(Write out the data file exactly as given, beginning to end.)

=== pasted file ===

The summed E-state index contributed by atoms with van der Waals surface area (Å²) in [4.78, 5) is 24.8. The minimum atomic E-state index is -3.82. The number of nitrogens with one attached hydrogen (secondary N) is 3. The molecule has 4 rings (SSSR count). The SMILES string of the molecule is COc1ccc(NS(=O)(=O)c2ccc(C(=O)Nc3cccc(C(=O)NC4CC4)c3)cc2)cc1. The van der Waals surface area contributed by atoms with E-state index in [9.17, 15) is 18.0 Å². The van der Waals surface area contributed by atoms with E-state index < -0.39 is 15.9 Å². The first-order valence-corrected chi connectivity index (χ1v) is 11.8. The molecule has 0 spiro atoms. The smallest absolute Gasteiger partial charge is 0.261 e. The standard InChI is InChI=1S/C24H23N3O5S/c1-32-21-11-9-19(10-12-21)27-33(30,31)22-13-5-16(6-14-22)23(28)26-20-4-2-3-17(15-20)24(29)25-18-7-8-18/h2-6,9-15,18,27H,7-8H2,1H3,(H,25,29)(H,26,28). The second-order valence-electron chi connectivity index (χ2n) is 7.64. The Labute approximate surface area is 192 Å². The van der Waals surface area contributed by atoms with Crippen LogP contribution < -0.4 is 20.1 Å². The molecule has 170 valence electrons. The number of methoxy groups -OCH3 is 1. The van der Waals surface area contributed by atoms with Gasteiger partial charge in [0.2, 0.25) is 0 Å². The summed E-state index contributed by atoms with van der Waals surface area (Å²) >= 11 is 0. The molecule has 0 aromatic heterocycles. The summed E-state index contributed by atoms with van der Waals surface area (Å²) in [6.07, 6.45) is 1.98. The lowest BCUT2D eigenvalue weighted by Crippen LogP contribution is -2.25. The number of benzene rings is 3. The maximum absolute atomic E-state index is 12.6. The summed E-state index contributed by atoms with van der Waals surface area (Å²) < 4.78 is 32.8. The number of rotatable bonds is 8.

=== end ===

The summed E-state index contributed by atoms with van der Waals surface area (Å²) in [4.78, 5) is 24.8. The minimum atomic E-state index is -3.82. The number of nitrogens with one attached hydrogen (secondary N) is 3. The molecule has 4 rings (SSSR count). The SMILES string of the molecule is COc1ccc(NS(=O)(=O)c2ccc(C(=O)Nc3cccc(C(=O)NC4CC4)c3)cc2)cc1. The van der Waals surface area contributed by atoms with E-state index in [9.17, 15) is 18.0 Å². The van der Waals surface area contributed by atoms with E-state index < -0.39 is 15.9 Å². The first-order valence-corrected chi connectivity index (χ1v) is 11.8. The molecule has 0 spiro atoms. The smallest absolute Gasteiger partial charge is 0.261 e. The standard InChI is InChI=1S/C24H23N3O5S/c1-32-21-11-9-19(10-12-21)27-33(30,31)22-13-5-16(6-14-22)23(28)26-20-4-2-3-17(15-20)24(29)25-18-7-8-18/h2-6,9-15,18,27H,7-8H2,1H3,(H,25,29)(H,26,28). The second-order valence-electron chi connectivity index (χ2n) is 7.64. The Labute approximate surface area is 192 Å². The van der Waals surface area contributed by atoms with Crippen LogP contribution < -0.4 is 20.1 Å². The molecule has 170 valence electrons. The number of methoxy groups -OCH3 is 1. The van der Waals surface area contributed by atoms with Gasteiger partial charge in [0.2, 0.25) is 0 Å². The summed E-state index contributed by atoms with van der Waals surface area (Å²) >= 11 is 0. The molecule has 0 aromatic heterocycles. The summed E-state index contributed by atoms with van der Waals surface area (Å²) in [6.07, 6.45) is 1.98. The lowest BCUT2D eigenvalue weighted by Crippen LogP contribution is -2.25. The number of benzene rings is 3. The maximum absolute atomic E-state index is 12.6. The summed E-state index contributed by atoms with van der Waals surface area (Å²) < 4.78 is 32.8. The number of rotatable bonds is 8.